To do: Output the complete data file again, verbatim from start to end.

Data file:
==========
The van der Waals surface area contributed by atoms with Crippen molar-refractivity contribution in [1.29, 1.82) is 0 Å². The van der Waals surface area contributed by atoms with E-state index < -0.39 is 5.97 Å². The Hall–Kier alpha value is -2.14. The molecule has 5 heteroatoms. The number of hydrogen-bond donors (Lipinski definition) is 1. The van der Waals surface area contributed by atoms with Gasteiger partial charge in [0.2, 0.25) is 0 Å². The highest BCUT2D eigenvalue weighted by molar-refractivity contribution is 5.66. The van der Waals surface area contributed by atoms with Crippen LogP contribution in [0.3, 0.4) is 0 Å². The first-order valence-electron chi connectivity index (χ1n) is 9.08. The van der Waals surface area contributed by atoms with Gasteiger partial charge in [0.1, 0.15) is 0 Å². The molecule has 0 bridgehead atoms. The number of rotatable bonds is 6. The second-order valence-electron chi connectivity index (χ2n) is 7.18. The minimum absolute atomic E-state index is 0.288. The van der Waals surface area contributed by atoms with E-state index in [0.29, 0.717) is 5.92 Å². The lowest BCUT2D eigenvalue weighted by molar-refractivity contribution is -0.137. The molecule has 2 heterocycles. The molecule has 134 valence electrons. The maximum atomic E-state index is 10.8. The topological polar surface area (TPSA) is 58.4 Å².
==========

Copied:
The van der Waals surface area contributed by atoms with Crippen molar-refractivity contribution in [1.29, 1.82) is 0 Å². The van der Waals surface area contributed by atoms with E-state index < -0.39 is 5.97 Å². The Hall–Kier alpha value is -2.14. The molecule has 5 heteroatoms. The number of hydrogen-bond donors (Lipinski definition) is 1. The van der Waals surface area contributed by atoms with Gasteiger partial charge in [0.2, 0.25) is 0 Å². The highest BCUT2D eigenvalue weighted by molar-refractivity contribution is 5.66. The van der Waals surface area contributed by atoms with Crippen LogP contribution in [0.3, 0.4) is 0 Å². The first-order valence-electron chi connectivity index (χ1n) is 9.08. The van der Waals surface area contributed by atoms with Gasteiger partial charge in [0.1, 0.15) is 0 Å². The molecule has 0 bridgehead atoms. The number of rotatable bonds is 6. The second-order valence-electron chi connectivity index (χ2n) is 7.18. The minimum absolute atomic E-state index is 0.288. The van der Waals surface area contributed by atoms with E-state index in [0.29, 0.717) is 5.92 Å². The lowest BCUT2D eigenvalue weighted by molar-refractivity contribution is -0.137. The molecule has 2 heterocycles. The molecule has 134 valence electrons. The maximum atomic E-state index is 10.8. The topological polar surface area (TPSA) is 58.4 Å².